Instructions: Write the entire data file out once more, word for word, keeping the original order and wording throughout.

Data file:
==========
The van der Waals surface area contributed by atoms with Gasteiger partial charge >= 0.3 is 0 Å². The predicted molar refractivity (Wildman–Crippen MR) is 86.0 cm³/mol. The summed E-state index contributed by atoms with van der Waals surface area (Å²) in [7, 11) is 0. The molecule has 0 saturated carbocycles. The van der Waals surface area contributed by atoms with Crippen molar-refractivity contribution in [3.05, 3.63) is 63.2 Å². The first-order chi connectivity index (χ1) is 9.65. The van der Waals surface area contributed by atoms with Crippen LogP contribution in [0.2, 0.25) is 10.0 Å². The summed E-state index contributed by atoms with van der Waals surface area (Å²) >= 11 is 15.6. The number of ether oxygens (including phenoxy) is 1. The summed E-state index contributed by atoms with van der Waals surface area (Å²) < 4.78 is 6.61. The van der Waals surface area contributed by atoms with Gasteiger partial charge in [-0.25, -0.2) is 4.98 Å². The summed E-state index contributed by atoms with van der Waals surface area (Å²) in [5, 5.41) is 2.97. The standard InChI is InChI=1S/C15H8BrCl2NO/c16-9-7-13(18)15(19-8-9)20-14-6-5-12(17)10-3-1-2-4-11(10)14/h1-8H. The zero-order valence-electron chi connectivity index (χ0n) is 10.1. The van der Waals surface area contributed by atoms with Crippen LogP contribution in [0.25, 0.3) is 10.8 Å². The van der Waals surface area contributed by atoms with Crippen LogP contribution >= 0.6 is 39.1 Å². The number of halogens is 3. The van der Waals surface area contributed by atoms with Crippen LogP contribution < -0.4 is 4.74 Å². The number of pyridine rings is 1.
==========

The van der Waals surface area contributed by atoms with Gasteiger partial charge >= 0.3 is 0 Å². The predicted molar refractivity (Wildman–Crippen MR) is 86.0 cm³/mol. The summed E-state index contributed by atoms with van der Waals surface area (Å²) in [7, 11) is 0. The molecule has 0 saturated carbocycles. The van der Waals surface area contributed by atoms with Crippen molar-refractivity contribution in [3.05, 3.63) is 63.2 Å². The first-order chi connectivity index (χ1) is 9.65. The van der Waals surface area contributed by atoms with Crippen LogP contribution in [0.2, 0.25) is 10.0 Å². The summed E-state index contributed by atoms with van der Waals surface area (Å²) >= 11 is 15.6. The number of ether oxygens (including phenoxy) is 1. The summed E-state index contributed by atoms with van der Waals surface area (Å²) < 4.78 is 6.61. The van der Waals surface area contributed by atoms with Gasteiger partial charge in [-0.25, -0.2) is 4.98 Å². The summed E-state index contributed by atoms with van der Waals surface area (Å²) in [5, 5.41) is 2.97. The standard InChI is InChI=1S/C15H8BrCl2NO/c16-9-7-13(18)15(19-8-9)20-14-6-5-12(17)10-3-1-2-4-11(10)14/h1-8H. The zero-order valence-electron chi connectivity index (χ0n) is 10.1. The van der Waals surface area contributed by atoms with Crippen LogP contribution in [0.25, 0.3) is 10.8 Å². The van der Waals surface area contributed by atoms with Crippen LogP contribution >= 0.6 is 39.1 Å². The number of halogens is 3. The van der Waals surface area contributed by atoms with Crippen LogP contribution < -0.4 is 4.74 Å². The number of pyridine rings is 1.